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Book Review: Little Sister Death by William Gay

By Pamelascott
Book Review: Little Sister Death by William GayLittle Sister Death by William Gay
Wikipedia (Author Page) Amazon (UK) Faber & Faber (hardback), 2015
240 Pages

With an introduction by Tom Franklin ( Crooked Letter, Crooked Letter)

Little Sister Death is the stunning 'lost' horror novel of the late William Gay. Inspired by the famous 19th Century Bell Witch haunting of Tennessee, it follows the unravelling life of David Binder, a writer who moves his young family to a haunted farmstead to try and find inspiration for his faltering work.

Book Review: Little Sister Death by William Gay

Beautifully written and structured, Little Sister, Death is a loving and faithful addition to the field of classic horror writing, eschewing any notions of irony or post-modern tricks as it aims, instead, straight for your soul.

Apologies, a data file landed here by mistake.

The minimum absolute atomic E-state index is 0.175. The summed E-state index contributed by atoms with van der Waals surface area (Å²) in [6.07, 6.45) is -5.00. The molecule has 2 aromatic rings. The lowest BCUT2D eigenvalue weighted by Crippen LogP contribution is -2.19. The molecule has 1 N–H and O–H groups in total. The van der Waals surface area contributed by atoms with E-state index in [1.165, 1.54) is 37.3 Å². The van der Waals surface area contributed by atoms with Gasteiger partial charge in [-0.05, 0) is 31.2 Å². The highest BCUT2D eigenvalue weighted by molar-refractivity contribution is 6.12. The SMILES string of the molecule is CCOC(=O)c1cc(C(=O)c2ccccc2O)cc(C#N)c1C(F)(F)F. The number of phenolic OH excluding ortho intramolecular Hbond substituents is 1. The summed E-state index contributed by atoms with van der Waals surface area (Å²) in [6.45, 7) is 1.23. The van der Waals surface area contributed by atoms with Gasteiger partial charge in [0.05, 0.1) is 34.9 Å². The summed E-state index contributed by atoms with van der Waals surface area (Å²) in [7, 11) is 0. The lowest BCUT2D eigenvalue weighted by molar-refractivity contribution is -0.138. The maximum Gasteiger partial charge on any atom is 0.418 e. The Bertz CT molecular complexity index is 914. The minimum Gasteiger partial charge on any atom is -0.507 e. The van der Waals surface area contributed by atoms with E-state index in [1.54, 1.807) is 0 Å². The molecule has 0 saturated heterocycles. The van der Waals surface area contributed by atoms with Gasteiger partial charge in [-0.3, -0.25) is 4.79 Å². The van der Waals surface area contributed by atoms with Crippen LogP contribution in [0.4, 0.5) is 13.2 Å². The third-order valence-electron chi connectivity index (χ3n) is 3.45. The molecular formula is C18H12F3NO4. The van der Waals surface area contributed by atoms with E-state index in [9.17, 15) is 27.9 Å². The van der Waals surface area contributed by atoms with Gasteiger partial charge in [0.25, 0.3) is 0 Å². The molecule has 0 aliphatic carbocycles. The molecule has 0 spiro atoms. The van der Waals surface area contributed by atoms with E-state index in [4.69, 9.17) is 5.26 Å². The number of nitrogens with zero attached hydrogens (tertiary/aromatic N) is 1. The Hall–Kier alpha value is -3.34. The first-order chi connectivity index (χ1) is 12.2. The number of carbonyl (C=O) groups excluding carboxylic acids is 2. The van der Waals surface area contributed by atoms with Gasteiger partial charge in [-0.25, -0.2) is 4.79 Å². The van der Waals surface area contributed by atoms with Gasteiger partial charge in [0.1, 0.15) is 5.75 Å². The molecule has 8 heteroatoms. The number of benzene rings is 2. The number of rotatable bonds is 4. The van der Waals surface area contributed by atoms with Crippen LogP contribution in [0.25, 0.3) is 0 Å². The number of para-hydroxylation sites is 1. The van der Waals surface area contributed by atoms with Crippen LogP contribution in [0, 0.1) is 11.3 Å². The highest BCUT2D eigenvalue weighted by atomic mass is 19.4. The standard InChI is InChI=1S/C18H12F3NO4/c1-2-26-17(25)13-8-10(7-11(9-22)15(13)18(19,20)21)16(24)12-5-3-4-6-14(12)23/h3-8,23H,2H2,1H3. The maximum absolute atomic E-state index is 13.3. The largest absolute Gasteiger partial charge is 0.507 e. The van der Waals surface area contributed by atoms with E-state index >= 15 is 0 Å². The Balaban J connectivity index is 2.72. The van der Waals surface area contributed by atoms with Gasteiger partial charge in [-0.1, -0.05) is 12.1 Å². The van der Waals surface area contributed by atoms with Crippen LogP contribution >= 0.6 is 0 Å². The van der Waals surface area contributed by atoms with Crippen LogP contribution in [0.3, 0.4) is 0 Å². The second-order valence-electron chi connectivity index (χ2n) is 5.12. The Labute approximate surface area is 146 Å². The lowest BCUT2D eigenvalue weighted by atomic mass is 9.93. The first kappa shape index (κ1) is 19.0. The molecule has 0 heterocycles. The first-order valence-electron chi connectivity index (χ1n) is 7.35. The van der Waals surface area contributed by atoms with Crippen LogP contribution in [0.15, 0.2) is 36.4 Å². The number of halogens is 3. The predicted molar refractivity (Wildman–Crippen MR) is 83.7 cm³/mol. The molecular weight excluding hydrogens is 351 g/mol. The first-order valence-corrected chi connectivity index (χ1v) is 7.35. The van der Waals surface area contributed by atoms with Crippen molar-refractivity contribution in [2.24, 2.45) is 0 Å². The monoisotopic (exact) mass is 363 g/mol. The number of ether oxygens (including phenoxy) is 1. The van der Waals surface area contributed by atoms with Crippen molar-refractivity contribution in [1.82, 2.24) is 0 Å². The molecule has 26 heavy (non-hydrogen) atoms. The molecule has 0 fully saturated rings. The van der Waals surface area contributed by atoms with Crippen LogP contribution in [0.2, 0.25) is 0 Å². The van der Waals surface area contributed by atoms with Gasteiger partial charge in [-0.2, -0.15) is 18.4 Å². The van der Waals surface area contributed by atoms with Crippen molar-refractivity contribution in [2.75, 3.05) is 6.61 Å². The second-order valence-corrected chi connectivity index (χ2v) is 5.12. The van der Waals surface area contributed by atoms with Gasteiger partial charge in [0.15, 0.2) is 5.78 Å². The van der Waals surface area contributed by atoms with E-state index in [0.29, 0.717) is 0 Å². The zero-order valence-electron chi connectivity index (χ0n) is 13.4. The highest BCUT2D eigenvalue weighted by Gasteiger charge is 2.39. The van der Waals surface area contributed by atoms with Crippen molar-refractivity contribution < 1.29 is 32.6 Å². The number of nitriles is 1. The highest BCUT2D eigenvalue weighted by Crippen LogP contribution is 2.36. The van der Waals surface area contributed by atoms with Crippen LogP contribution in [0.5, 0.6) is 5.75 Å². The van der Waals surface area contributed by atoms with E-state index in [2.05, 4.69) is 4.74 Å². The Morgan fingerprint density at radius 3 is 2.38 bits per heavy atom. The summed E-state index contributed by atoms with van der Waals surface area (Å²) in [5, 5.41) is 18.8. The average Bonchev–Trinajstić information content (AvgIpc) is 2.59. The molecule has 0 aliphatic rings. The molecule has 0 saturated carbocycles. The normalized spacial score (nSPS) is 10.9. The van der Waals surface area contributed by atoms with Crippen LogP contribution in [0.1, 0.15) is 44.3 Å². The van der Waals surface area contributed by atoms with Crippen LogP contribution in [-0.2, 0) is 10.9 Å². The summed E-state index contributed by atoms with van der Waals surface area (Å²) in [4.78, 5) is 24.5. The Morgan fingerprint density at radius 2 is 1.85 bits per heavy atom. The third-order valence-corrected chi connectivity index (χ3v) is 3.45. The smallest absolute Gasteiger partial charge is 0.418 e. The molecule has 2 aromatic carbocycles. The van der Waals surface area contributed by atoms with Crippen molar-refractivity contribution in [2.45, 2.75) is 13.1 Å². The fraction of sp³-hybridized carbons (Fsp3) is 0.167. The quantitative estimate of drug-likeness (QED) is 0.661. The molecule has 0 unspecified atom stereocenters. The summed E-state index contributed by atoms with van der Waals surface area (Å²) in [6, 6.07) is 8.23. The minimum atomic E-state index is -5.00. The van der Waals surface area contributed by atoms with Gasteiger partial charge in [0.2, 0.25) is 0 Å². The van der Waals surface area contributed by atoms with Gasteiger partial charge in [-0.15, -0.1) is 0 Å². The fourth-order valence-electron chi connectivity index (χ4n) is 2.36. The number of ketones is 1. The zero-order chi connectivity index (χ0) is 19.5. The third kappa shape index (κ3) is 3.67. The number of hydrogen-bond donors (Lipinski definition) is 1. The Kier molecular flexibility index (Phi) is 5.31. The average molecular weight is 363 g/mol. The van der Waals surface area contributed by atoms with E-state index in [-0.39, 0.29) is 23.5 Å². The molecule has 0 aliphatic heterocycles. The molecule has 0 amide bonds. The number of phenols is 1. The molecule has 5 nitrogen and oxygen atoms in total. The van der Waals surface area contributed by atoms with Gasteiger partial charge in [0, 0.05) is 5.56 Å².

The wagon and team came jouncing and creaking around the foot of the hill and up the dry creek bed, but the portly man in the black broad-brimmed hat and didn't know that.

Little Sister Death was a huge disappointment. I'd never heard of the author but everything I read about the book made it sound creepy as hell and right up my street. I thought I was in for a treat. Unfortunately, that was not the case for me. Little Sister Death misses the mark at almost every turn. The novel starts well and completely loses focuses. Nothing creeped me out or unsettled me. I found myself bored a lot of the time. The last fifty or so pages are a rambling and confusing mess at times. I just didn't give much of a damn what happened to anyone. I couldn't help feeling that the author never got to finish the novel. Some of his other books sound good but I'm not sure if I'd bother reading them if Little Sister Death is anything to go by.

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